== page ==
# Homotopy Type Theory

Department of Mathematics

Indian Institute of Science

Bangalore ### Foundations of Mathematics

Words and Rules

Sets and Predicate Calculus

Why we need new foundations

### Formal languages

• Consider the following statements
1. $\forall (n \in \mathbb{N})\ n < n + 1$         -- true
2. $\exists (n \in \mathbb{N})\ n = n + 1$         -- false
3. $\exists (n \in \mathbb{N})\ n = + + \forall m$   -- not well-formed
4. $\left\vert\sqrt{-1} + \sqrt{1}\right\vert <1$                   -- not well-defined
• A formal language has
• A vocabulary,
• Grammar - rules for forming expressions from simpler ones (starting with the vocabulary).
• All well-formed expressions are well-defined.
• Rules are purely syntactic , i.e., in terms of concatenating words, matching patterns (formed by concatenation), substituting words by other words etc.

### First-order languages

• A first-order language has vocabulary consisting of
• Variables - can be taken to be a fixed countable set.
• Constants.
• Functions $f$; a function $f$ has degree $n\in\mathbb{N}$.
• Predicates (relations) $p$ ; a relation has degree $n\in\mathbb{N}$.
• Special symbols $\Rightarrow$, $\iff$, $\wedge$, $\vee$, $\forall$, $\exists$, ...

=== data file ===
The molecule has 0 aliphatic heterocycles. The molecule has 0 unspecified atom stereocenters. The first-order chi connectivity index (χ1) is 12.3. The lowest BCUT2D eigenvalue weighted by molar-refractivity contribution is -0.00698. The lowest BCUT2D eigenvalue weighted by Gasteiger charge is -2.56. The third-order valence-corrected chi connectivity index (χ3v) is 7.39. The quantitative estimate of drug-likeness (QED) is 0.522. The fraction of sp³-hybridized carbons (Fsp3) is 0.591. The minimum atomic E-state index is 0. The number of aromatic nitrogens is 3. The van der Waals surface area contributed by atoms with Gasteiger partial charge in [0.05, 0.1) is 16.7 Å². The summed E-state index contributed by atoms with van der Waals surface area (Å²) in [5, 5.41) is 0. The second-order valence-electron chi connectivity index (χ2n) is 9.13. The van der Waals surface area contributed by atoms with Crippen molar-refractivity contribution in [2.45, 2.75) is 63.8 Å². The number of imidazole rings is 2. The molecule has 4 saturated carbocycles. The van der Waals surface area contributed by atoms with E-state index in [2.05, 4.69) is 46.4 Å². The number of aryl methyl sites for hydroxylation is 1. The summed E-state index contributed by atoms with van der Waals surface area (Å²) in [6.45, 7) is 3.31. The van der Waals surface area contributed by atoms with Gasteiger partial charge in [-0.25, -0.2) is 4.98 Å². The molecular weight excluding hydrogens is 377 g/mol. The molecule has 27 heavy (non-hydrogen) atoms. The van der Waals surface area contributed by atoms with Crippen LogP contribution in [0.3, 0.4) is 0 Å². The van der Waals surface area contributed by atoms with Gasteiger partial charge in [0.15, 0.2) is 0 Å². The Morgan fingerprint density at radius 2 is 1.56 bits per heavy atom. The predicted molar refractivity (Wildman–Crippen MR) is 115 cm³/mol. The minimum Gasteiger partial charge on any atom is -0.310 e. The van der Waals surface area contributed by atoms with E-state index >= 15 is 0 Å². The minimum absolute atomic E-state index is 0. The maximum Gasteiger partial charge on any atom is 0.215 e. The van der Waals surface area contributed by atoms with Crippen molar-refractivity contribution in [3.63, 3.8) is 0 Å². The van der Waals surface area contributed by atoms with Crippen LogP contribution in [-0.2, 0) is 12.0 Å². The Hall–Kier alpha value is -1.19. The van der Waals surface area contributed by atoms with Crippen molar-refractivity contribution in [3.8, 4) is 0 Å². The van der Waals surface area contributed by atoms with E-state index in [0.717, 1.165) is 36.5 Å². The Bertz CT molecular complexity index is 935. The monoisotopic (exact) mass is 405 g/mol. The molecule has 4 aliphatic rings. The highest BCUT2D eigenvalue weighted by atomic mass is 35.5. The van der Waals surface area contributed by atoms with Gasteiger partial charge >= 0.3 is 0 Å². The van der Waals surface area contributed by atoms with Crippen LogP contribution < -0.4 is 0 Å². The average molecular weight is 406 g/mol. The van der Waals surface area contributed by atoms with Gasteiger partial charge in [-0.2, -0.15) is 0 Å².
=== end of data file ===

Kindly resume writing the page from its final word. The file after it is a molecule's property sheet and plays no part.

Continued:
• We form two kinds of expressions from these, terms and formulas .
• Terms and formulas may depend on values of some variables.
• Terms represent objects in the Universe.
• Formulas are either true or false.

### Terms and Formulas

• Terms are expressions of the forms:
• A variable $x$.
• A constant $c$.
• $f(t_1, t_2, \dots, t_n)$ with $f$ a function of degree $n$ and $t_1$, $t_2$, ..., $t_n$ terms.
• Formulas are expressions of the form
• $p(t_1, t_2, \dots, t_n)$ with $p$ a predicate of degree $n$ and $t_1$, $t_2$, ..., $t_n$ terms.
• $P \Rightarrow Q$, $\neg P$, $P\wedge Q$ etc. for formulas $P$ and $Q$.
• $\forall x\ P$ and $\exists x\ P$ for a variable $x$ and a formula $P$.

### Deduction and theories

• We can deduce formulas from other formulas using the rules of deduction.
• The main deduction rule is Modus Ponens : given $P$ and $P\Rightarrow Q$ we deduce $Q$.
• A theory is a language together with a collection of statements, called axioms in the language.